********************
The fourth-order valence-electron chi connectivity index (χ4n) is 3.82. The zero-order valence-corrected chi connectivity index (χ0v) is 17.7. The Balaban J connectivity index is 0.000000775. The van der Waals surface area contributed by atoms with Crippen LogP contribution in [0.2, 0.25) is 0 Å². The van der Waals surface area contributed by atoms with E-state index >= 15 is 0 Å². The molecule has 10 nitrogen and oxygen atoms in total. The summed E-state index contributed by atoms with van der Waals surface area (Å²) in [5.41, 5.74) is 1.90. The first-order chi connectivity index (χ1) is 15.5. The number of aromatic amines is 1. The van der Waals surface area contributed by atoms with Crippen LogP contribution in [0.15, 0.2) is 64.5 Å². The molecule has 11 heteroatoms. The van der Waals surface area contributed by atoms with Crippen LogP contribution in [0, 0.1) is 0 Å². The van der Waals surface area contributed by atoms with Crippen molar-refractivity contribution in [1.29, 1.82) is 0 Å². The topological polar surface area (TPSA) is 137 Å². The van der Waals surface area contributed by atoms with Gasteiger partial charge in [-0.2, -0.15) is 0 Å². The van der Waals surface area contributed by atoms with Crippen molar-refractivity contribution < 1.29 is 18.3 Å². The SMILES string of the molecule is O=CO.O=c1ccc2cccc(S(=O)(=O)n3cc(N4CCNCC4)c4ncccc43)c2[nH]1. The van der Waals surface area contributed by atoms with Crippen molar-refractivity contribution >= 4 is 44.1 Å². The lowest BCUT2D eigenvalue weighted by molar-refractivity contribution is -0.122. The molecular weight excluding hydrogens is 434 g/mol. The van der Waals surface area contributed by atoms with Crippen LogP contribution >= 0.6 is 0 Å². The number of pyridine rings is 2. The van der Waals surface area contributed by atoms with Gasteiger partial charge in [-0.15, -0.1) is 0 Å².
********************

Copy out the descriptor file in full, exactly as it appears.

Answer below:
The fourth-order valence-electron chi connectivity index (χ4n) is 3.82. The zero-order valence-corrected chi connectivity index (χ0v) is 17.7. The Balaban J connectivity index is 0.000000775. The van der Waals surface area contributed by atoms with Crippen LogP contribution in [0.2, 0.25) is 0 Å². The van der Waals surface area contributed by atoms with E-state index >= 15 is 0 Å². The molecule has 10 nitrogen and oxygen atoms in total. The summed E-state index contributed by atoms with van der Waals surface area (Å²) in [5.41, 5.74) is 1.90. The first-order chi connectivity index (χ1) is 15.5. The number of aromatic amines is 1. The van der Waals surface area contributed by atoms with Crippen LogP contribution in [0.15, 0.2) is 64.5 Å². The molecule has 11 heteroatoms. The van der Waals surface area contributed by atoms with Crippen LogP contribution in [0, 0.1) is 0 Å². The van der Waals surface area contributed by atoms with Crippen molar-refractivity contribution in [1.29, 1.82) is 0 Å². The topological polar surface area (TPSA) is 137 Å². The van der Waals surface area contributed by atoms with Gasteiger partial charge in [-0.2, -0.15) is 0 Å². The van der Waals surface area contributed by atoms with Crippen molar-refractivity contribution < 1.29 is 18.3 Å². The SMILES string of the molecule is O=CO.O=c1ccc2cccc(S(=O)(=O)n3cc(N4CCNCC4)c4ncccc43)c2[nH]1. The van der Waals surface area contributed by atoms with Crippen molar-refractivity contribution >= 4 is 44.1 Å². The lowest BCUT2D eigenvalue weighted by molar-refractivity contribution is -0.122. The molecular weight excluding hydrogens is 434 g/mol. The van der Waals surface area contributed by atoms with Crippen LogP contribution >= 0.6 is 0 Å². The number of pyridine rings is 2. The van der Waals surface area contributed by atoms with Gasteiger partial charge in [-0.15, -0.1) is 0 Å².